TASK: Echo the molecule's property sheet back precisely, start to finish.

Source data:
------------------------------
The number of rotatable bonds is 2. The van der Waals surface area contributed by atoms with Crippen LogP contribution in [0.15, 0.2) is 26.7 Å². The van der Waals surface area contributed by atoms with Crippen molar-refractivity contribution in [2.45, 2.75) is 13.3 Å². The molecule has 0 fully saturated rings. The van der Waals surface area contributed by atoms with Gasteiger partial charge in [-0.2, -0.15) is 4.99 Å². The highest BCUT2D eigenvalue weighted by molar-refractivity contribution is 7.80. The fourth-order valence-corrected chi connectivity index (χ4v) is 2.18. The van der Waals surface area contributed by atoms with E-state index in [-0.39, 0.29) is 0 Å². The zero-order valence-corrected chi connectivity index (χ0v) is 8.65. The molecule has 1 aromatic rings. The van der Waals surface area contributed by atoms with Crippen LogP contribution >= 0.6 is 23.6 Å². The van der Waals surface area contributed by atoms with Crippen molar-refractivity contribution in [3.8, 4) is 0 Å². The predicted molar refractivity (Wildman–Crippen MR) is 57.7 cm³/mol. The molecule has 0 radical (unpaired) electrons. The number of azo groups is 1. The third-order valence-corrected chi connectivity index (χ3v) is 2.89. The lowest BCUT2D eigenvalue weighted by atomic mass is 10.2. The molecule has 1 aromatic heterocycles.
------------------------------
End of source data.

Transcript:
The number of rotatable bonds is 2. The van der Waals surface area contributed by atoms with Crippen LogP contribution in [0.15, 0.2) is 26.7 Å². The van der Waals surface area contributed by atoms with Crippen molar-refractivity contribution in [2.45, 2.75) is 13.3 Å². The molecule has 0 fully saturated rings. The van der Waals surface area contributed by atoms with Gasteiger partial charge in [-0.2, -0.15) is 4.99 Å². The highest BCUT2D eigenvalue weighted by molar-refractivity contribution is 7.80. The fourth-order valence-corrected chi connectivity index (χ4v) is 2.18. The van der Waals surface area contributed by atoms with E-state index in [-0.39, 0.29) is 0 Å². The zero-order valence-corrected chi connectivity index (χ0v) is 8.65. The molecule has 1 aromatic rings. The van der Waals surface area contributed by atoms with Crippen LogP contribution >= 0.6 is 23.6 Å². The van der Waals surface area contributed by atoms with Crippen molar-refractivity contribution in [3.8, 4) is 0 Å². The predicted molar refractivity (Wildman–Crippen MR) is 57.7 cm³/mol. The molecule has 0 radical (unpaired) electrons. The number of azo groups is 1. The third-order valence-corrected chi connectivity index (χ3v) is 2.89. The lowest BCUT2D eigenvalue weighted by atomic mass is 10.2. The molecule has 1 aromatic heterocycles.